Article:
Another challenge arising in SNR technology is chemical shift displacements (“CSD”). Selective radio frequency (RF) pulses applied under a gradient can excite spins in different spatial bands during 1H-MRSI. Such bands can be displaced relative to each other by a distance, Δr, in the gradient direction, r (e.g., an X, Y or Z direction), as discussed by Kim et al. in High-field Magnetic Resonance Techniques for Brain Research, Curr Opin Neurobiol 2003; 13(5):612-619, incorporated herein by reference in its entirety. The displacement, which can be referred to as a “chemical shift artifact,” can depend on a resonance frequency difference of the spins, Δωi, and thus, e.g., on the magnetic field, B0.
Higher values of B0, therefore, can present conflicting requirements with respect to 1H-MRSI analyses. For example, providing a stronger Gr to maintain or reduce relative magnitude and direction of the CSD, Δr, for better localization accuracy can require a higher RF pulse bandwidth (“BW”) to retain a given field-of-view (“FOV”) and flip-angle. However, higher power which may be needed to produce the same RF field (B1) (e.g., the power required at 7 T can be twice that required at 4 T), may preclude any meaningful gradient increases. Consequently, while Δr can increase with B0, it may not be possible to significantly boost Gr to mitigate this effect, and often it can be made even weaker to accommodate lesser B1 values, which may exacerbate the displacement.
Thus, there may be a need for improved MRS techniques, and e.g., 1H-MRSI techniques, which may overcome some of the difficulties and limitations described herein above.
These and other objects, features and advantages of the present invention will become apparent upon reading the following detailed description of embodiments of the invention, when taken in conjunction with the appended claims.
To address at least some of the deficiencies described above, exemplary embodiments of systems and methods for MRSI for improving signal-to-noise ratio per unit time and optimizing duty cycle in magnetic resonance spectroscopic imaging and/or for reducing chemical-shift artifacts at high magnetic fields can be provided.
In exemplary embodiments of the present invention, optimal SNR and acquisition efficiency may be achieved simultaneously by multiplexing several slabs of several slices in space and time in MRSI. This exemplary embodiment can utilize the advantages of obtaining information from a maximum number of voxels, each at an optimal signal-to-noise ratio (“SNR”) per unit time, in magnetic resonance spectroscopic imaging (“MRSI”). Conventional maximum acquisition duty-cycle may be obtained by multiplexing in time several single-slices for each repetition time (“TR”), while optimal SNR can be achieved by encoding the entire volume-of-interest (“VOI”) for each TR. For a particular exam length, the techniques described herein can provide twice as many voxels at, for example, 3 T, each voxel having the same SNR and size, as compared with conventional 3-dimensional chemical shift imaging techniques. This exemplary gain can increase for more extensive spatial coverage or higher fields.
In a further exemplary embodiment of the present invention chemical-shift artifacts in MRSI at high magnetic fields are reduced by segmenting a VOI into several slabs, which can facilitate the use of a proportionally stronger slice-select gradient. In another exemplary embodiment for reducing chemical shift artifacts, sequentially cascading, rather than superimposing, components of Hadamard selective pulses may be used to provide an improved point-spread-function and to localize the few slices within each slab. This exemplary technique can reduce the peak value of B1 to that of a single slice.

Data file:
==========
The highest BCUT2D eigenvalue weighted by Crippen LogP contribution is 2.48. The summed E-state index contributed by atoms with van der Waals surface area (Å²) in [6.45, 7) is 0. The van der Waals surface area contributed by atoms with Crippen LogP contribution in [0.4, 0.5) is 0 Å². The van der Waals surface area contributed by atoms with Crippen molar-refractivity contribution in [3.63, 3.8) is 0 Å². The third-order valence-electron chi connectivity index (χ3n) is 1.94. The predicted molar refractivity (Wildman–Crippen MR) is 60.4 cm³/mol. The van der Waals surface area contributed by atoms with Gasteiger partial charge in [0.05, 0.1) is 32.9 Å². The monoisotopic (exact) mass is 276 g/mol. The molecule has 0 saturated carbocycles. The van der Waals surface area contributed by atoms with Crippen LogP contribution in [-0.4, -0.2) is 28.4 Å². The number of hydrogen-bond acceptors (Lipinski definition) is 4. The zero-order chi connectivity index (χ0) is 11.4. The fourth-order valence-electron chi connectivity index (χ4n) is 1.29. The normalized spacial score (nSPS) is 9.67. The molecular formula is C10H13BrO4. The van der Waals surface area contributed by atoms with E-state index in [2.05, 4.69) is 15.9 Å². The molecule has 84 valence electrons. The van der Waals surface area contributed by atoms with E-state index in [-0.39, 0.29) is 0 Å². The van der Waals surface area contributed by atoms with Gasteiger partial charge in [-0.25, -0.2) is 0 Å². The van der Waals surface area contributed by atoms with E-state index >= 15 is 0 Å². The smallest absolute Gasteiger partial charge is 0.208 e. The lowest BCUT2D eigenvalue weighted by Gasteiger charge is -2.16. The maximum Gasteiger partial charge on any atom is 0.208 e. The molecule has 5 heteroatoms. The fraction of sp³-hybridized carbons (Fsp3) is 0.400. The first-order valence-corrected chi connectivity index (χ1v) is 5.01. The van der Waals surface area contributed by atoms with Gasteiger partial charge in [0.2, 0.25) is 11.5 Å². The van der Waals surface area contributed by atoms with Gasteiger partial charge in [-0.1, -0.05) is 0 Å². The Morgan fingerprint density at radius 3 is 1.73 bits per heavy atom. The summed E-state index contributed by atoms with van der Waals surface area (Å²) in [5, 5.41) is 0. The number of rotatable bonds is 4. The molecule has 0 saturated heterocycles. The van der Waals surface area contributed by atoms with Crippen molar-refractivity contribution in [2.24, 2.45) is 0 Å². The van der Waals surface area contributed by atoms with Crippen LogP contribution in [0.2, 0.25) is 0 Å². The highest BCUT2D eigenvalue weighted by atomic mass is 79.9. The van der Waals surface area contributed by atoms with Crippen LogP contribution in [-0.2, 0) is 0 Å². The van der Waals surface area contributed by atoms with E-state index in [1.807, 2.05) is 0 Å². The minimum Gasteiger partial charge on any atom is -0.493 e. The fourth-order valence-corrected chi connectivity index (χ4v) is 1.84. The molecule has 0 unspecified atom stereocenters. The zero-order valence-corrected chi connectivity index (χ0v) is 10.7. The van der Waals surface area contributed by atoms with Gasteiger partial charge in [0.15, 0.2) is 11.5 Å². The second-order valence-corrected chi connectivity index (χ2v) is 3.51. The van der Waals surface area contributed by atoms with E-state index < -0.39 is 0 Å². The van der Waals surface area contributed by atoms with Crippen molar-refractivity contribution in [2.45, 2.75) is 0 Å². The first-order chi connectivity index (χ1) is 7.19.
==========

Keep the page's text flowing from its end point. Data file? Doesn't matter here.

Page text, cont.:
Thus, in yet a further exemplary embodiment of reducing chemical shift artifacts, the techniques of segmenting a VOI into several slabs and sequentially cascading components of Hadamard selective pulses may be combined. Combining these exemplary techniques can facilitate an increase in the selective gradient by a factor of about 4 to 8 per given B1, e.g., to 12 or 18 mT/m for 4 or 2 cm VOI values. This exemplary approach may reduce the CSD to less than about 0.05 cm/ppm at 7 T or less than half that at 3 T.
These and other objects, features and advantages of the present invention will become apparent upon reading the following detailed description of embodiments of the invention, when taken in conjunction with the appended claims.
Further objects, features and advantages of the invention will become apparent from the following detailed description taken in conjunction with the accompanying figures showing illustrative embodiments of the invention, in which:
Throughout the figures, the same reference numerals and characters, unless otherwise stated, are used to denote like features, elements, components, or portions of the illustrated embodiments. Moreover, while the present invention will now be described in detail with reference to the figures, it is done so in connection with the illustrative embodiments.
In accordance with certain exemplary embodiments of the present invention, systems, methods, and computer-accessible medium for improving signal-to-noise ratio per unit time and optimizing duty cycle in magnetic resonance spectroscopic imaging and/or for reducing chemical-shift artifacts at high magnetic fields. According to certain exemplary embodiments, imaging can thus be optimized.
As shown in
Improving Exemplary SNR and Optimizing Duty Cycle
An exemplary embodiment of a method for improved SNR and acquisition efficiency in MRSI can be provided. In certain exemplary embodiments of the present invention, optimal SNR and acquisition efficiency for MRSI may be achieved simultaneously by multiplexing several slabs of several slices in space and time.